Places: Third Base Lounge
August 20, 2010 11:08 PM
The verdict on the First Base Lounge was swift. You were underwhelmed, to put it mildly. My hunch is that you'll feel pretty much the same about its brother across the diamond.
If anything, it's even less elaborate, partly because it's not a mirror image, and doesn't have the benefit of the long walkway entrance. Also, I guess there aren't as many third baseman to be memorialized (I counted only three; at the end of this post you can see a comprehensive list).
Here's the entrance from the seating bowl.
The moat walkway viewed from across the park.
Stepping through the bowl entrance door, you have to turn left immediately into a long hallway which connects to the service corridor. It's not much to see.
Air conditioning condensation on the floor.
In fact, that poor guy had been stationed there just to make sure people did not slip on the wet floor, which was covered with condensation from the air conditioning duct-work running directly above. He was pretty cheery, and very helpful, but it didn't look like a very fun job -- especially when there's a major league baseball game going on about 50 feet away and you can neither see nor hear it.
This reminds me of two short stories from the past couple of weeks. First was a conversation with an elevator operator at TF who said that the radio feed had just started being piped into his elevator car. He was grateful, but admitted that with people coming and going all the time, it was hard to track much of the game.
The other was a conversation with a security guard who was pretty confident he'd been hired because he was not much of a baseball fan. His sense was that his bosses wanted people who wouldn't be distracted by either the game or their surroundings. Makes perfect sense, and it didn't take too much additional conversation to confirm that he was pretty disinterested in the whole thing.
Back to business. The lounge hallway has a door to the left (not seen) which leads to a room for pregame ceremony participants, and a double door to the right into the lounge. There are also two big roll-up metal doors (more visible below) which separate the hallway from the lounge. My hunch (unconfirmed) is that these can go up during a rain delay to make better use of the space.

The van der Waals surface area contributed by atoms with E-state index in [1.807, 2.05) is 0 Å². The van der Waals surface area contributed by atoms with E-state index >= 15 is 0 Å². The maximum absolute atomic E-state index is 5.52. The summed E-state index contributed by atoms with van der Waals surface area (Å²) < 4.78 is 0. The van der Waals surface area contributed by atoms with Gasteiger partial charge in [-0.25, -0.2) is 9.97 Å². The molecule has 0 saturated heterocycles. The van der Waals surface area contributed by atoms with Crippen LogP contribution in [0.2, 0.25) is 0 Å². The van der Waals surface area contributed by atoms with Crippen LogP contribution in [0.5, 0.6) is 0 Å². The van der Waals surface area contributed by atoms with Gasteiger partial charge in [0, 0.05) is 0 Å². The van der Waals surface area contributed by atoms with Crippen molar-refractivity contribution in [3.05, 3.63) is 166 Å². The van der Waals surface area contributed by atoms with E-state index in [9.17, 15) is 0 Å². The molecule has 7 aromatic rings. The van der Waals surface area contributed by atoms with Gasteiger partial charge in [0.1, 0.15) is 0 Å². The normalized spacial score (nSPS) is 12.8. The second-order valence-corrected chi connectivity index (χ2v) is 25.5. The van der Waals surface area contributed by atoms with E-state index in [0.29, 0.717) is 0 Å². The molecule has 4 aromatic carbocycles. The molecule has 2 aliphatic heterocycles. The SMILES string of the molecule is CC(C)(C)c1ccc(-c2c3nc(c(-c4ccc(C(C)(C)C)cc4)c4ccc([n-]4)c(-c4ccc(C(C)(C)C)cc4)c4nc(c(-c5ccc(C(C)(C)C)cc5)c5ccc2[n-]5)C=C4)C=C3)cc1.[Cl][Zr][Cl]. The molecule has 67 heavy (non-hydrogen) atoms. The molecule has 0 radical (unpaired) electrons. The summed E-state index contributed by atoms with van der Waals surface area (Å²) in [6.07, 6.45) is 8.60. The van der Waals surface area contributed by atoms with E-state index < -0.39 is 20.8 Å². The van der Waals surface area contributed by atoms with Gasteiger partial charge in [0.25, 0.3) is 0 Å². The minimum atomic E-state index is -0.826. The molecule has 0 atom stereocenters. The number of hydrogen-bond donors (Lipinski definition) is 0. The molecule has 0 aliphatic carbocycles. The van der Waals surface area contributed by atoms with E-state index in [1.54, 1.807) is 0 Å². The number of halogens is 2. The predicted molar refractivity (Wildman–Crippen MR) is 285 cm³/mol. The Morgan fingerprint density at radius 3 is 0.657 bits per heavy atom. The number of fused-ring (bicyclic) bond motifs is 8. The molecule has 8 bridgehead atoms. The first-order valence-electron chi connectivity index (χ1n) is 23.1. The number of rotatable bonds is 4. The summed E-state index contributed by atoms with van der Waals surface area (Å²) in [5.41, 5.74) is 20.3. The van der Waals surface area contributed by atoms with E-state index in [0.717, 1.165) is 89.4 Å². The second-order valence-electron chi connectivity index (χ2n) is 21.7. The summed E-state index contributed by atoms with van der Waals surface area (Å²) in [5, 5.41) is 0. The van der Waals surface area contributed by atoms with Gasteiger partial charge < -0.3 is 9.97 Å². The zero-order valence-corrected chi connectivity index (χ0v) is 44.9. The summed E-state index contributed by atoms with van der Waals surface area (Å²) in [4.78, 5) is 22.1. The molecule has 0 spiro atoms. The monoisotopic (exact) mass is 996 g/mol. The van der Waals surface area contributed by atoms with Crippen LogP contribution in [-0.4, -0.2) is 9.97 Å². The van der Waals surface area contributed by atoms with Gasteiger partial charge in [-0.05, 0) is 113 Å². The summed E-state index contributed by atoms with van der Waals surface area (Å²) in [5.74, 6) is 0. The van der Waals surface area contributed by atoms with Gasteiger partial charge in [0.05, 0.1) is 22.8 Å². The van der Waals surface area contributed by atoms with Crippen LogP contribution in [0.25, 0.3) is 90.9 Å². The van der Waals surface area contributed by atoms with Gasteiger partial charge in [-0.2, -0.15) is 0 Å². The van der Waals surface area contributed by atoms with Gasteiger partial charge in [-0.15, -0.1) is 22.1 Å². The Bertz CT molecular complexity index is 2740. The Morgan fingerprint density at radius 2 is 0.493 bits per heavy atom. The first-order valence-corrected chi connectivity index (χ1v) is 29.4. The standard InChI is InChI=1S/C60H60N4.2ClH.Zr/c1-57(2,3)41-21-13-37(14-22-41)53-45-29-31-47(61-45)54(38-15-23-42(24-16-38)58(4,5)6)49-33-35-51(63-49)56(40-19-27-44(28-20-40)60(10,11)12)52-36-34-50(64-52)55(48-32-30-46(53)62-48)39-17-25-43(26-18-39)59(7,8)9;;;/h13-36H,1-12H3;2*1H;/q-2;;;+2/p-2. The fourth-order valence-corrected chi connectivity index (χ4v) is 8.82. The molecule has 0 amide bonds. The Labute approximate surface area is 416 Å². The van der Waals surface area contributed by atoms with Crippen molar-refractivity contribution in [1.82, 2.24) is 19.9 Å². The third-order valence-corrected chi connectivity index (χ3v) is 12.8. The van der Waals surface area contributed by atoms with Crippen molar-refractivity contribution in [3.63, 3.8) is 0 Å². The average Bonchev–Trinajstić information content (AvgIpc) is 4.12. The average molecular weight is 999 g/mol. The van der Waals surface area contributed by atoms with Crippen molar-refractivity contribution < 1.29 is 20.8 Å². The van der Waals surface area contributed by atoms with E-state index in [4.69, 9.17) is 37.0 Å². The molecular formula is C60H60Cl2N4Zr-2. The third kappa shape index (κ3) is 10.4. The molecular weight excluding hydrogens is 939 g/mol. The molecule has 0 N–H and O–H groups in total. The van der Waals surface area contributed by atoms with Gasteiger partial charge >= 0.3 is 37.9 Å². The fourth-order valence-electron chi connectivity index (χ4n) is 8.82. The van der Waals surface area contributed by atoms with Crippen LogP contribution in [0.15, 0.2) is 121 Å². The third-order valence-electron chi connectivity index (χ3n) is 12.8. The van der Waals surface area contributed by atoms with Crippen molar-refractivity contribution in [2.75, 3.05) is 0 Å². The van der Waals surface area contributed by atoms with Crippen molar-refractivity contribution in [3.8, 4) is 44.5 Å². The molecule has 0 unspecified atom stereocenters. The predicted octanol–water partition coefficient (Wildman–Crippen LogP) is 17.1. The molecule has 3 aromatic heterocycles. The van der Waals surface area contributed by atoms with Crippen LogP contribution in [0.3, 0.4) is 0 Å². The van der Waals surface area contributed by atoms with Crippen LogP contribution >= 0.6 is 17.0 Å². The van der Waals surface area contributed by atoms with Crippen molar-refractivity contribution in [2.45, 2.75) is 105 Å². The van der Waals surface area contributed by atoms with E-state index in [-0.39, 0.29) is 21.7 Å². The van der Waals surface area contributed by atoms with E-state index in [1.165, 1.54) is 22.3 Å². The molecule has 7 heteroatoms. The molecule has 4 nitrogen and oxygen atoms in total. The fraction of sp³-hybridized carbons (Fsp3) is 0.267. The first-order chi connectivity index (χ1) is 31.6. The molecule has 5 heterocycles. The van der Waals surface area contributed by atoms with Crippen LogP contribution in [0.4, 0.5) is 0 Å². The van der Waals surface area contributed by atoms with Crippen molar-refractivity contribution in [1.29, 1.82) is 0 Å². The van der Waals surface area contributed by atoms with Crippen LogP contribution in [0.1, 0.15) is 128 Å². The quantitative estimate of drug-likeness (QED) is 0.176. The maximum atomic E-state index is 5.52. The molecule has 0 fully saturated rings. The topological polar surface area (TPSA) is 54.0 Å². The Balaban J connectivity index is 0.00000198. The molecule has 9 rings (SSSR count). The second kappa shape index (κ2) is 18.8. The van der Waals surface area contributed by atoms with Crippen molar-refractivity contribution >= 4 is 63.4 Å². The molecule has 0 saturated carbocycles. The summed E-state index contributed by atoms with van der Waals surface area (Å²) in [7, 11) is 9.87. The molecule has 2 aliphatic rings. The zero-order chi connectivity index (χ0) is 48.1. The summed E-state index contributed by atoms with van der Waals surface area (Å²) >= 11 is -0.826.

Roll-up metal doors visible at right.
As was pointed out in yesterday's comments, the primary purpose of these lounges is to save a bunch of long walks up to the main concourse, and provide some respite from the elements. And they serve that purpose very well.
Except during a rain delay (when they're packed to the gills), they are generally sparsely-populated, meaning lines to food and restrooms are not an issue.
I will admit that when I walked into the first base lounge in March, I thought that it wasn't finished yet. So I was a little surprised when these never changed after that point.
Most glaring to me was the bare cement floor, which is in stark contrast to almost every other part of the park. And the ceiling, though finished, tends to make it feel more cavernous than you might want. There is clearly room for improvement in the ambiance. A different floor/lighting/ceiling combo would make these a little more inviting.
Also, unlike many other such areas, there is no memorabilia on display. That would also serve to warm them up a bit.
But I didn't see anybody complaining.
As on the other side, the view of the game from the little walkway is terrific.
Again, for fun, here's the comprehensive list of players who have ever started a game for the Twins at third base (with number of starts and era) through the '09 season.
Gary Gaetti (1286, 1981-1990)
Rich Rollins (742, 1961-1968)
Corey Koskie (737, 1998-2004)
Harmon Killebrew (473, 1961-1971)
Mike Cubbage (378, 1976-1980)
John Castino (372, 1979-1984)
Eric Soderholm (357, 1971-1975)
Scott Leius (357, 1991-1995)
Steve Braun (258, 1971-1976)
Ron Coomer (254, 1995-2000)
Mike Pagliarulo (209, 1991-1993)
Nick Punto (197, 2005-2009)
Cesar Tovar (148, 1965-1971)
Michael Cuddyer (137, 2002-2005)
Jerry Terrell (116, 1973-1977)
Dave Hollins (115, 1996)
Brent Gates (107, 1998-1999)
Brian Buscher (106, 2007-2009)
Al Newman (90, 1987-1991)
Joe Crede (84, 2009)
Bill Tuttle (84, 1961)
Jeff Reboulet (75, 1992-1996)
Dave McKay (71, 1975-1976)
Larry Wolfe (67, 1977-1978)
Rick Renick (65, 1969-1972)
Luis Rodriguez (64, 2005-2007)
Brendan Harris (62, 2008-2009)
Todd Walker (58, 1996-1997)
Terry Jorgensen (52, 1989-1993)
Mike Lamb (51, 2008)
Tony Batista (50, 2006)
Denny Hocking (48, 1997-2003)
Terry Tiffee (37, 2004-2006)
Chip Hale (34, 1989-1994)
Scott Stahoviak (32, 1993-1995)
Frank Quilici (31, 1968-1969)
Reno Bertoia (31, 1961)
Roy Smalley (30, 1985-1987)
Matt Tolbert (29, 2008-2009)
Ron Clark (29, 1967-1969)
George Banks (23, 1962-1963)
Jason Maxwell (22, 2000-2001)
Graig Nettles (20, 1968-1969)
Danny Thompson (19, 1971-1975)
Chris Gomez (15, 2003)
Juan Castro (13, 2005)
Dan Monzon (12, 1972-1973)
Jeff Cirillo (12, 2007)
Frank Kostro (12, 1964-1965)
Casey Blake (10, 2000-2002)
Jon Shave (10, 1998)
Glenn Williams (9, 2005)